The Olympic Figure Skating Team Event, Explained
Confused About How the Figure Skating Team Event Works? Let's Break It Down
The figure skating competition at the 2022 Winter Olympics is in full swing, with the team event kicking things off in the opening days of the Games. If you're new to figure skating, you might not recognize this event, which itself hasn't been around that long. So how does this "team" competition work?
The team event is a relatively new addition to Olympic figure skating, making its debut at the 2014 Winter Olympics in Sochi, Russia. The idea behind it is fairly simple: qualified countries each field an all-star team of sorts, sending the best in their disciplines to compete against each other, with points awarded to countries based on their skaters' placements. The actual mechanics of it, though, probably need a little more explanation.
How Are Countries Chosen For the Figure Skating Team Event?
The qualification process starts long before the Games. In the two seasons prior to the Olympics, countries earn qualifying points based on their skaters' placements at a wide variety of international events. Only teams that are also able to qualify individual skaters in at least three of the four disciplines are considered eligible for the Olympic team event, regardless of their qualifying points.
As a result, teams like France and South Korea were left off the team event in Beijing for not qualifying enough individual skaters, even though they technically had enough points to make the cutoff. Ten teams met all the requirements for this year's Games: the Russian Olympic Committee, the US, Canada, Japan, China, Italy, Germany, Georgia, the Czech Republic, and Ukraine.
How Does the Figure Skating Team Event Work?
The competition consists of eight segments: a short program and a free skate for all four disciplines (men's singles, women's singles, ice dance, and pairs). In the short program, all 10 countries compete, with one skater or team representing each country. Points are then awarded based on placement at the end of each segment. The country whose skater places first in their segment is awarded 10 points, the second-place finisher gets nine, and so on down to the last-place finisher earning one point. This process repeats until all four disciplines have competed a short program.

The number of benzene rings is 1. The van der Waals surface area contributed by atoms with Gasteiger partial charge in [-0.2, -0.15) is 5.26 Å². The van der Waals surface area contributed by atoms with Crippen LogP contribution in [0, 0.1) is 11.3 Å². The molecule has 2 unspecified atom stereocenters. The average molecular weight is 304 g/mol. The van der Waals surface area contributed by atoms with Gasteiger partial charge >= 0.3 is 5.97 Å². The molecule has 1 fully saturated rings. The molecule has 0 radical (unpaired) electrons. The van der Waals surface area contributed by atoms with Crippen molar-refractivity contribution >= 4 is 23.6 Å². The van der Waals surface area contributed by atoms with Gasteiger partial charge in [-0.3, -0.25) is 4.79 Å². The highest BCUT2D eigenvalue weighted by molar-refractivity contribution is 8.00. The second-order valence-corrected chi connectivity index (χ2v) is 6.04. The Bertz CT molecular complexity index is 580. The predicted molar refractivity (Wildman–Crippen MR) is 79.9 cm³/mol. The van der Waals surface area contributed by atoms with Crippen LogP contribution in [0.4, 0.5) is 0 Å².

At that point, the teams with the five highest point totals advance to the free skate. For this competition, that turned out to be the ROC, the US, Japan, Canada, and China. China actually had the same point total as Georgia but won a spot in the final on a tiebreaker: the sum of China's top two point placements (10 points for pairs, six for dance) was higher than Georgia's (seven points each in men's and women's).
A similar process now happens with the free skate, with five skaters competing a free program in each discipline. Points are again awarded in descending order by placement, but this time the lowest-ranking skater will receive six points, because there are only five competitors. Points are cumulative, adding on from the short-program totals rather than starting from scratch. After all the free-skate segments are completed, the point totals are added up, and the top three teams are named gold, silver, and bronze medalists. Again, if there's a tie, tiebreaker criteria come into play.
Each country is also given the option to switch out up to two disciplines, choosing different skaters to compete in the free skate than those who competed in the short program. This may be done to swap out a skater who underperfomed or, more commonly, to ensure that a country's individual medal contenders aren't exhausted before their other events.
For instance, the US chose to use both of its swaps, substituting Vincent Zhou for men's (after Nathan Chen competed in the short program) and Madison Chock and Evan Bates for ice dance (after Madison Hubbell and Zachary Donohue skated the rhythm dance), allowing its biggest individual contenders time to rest.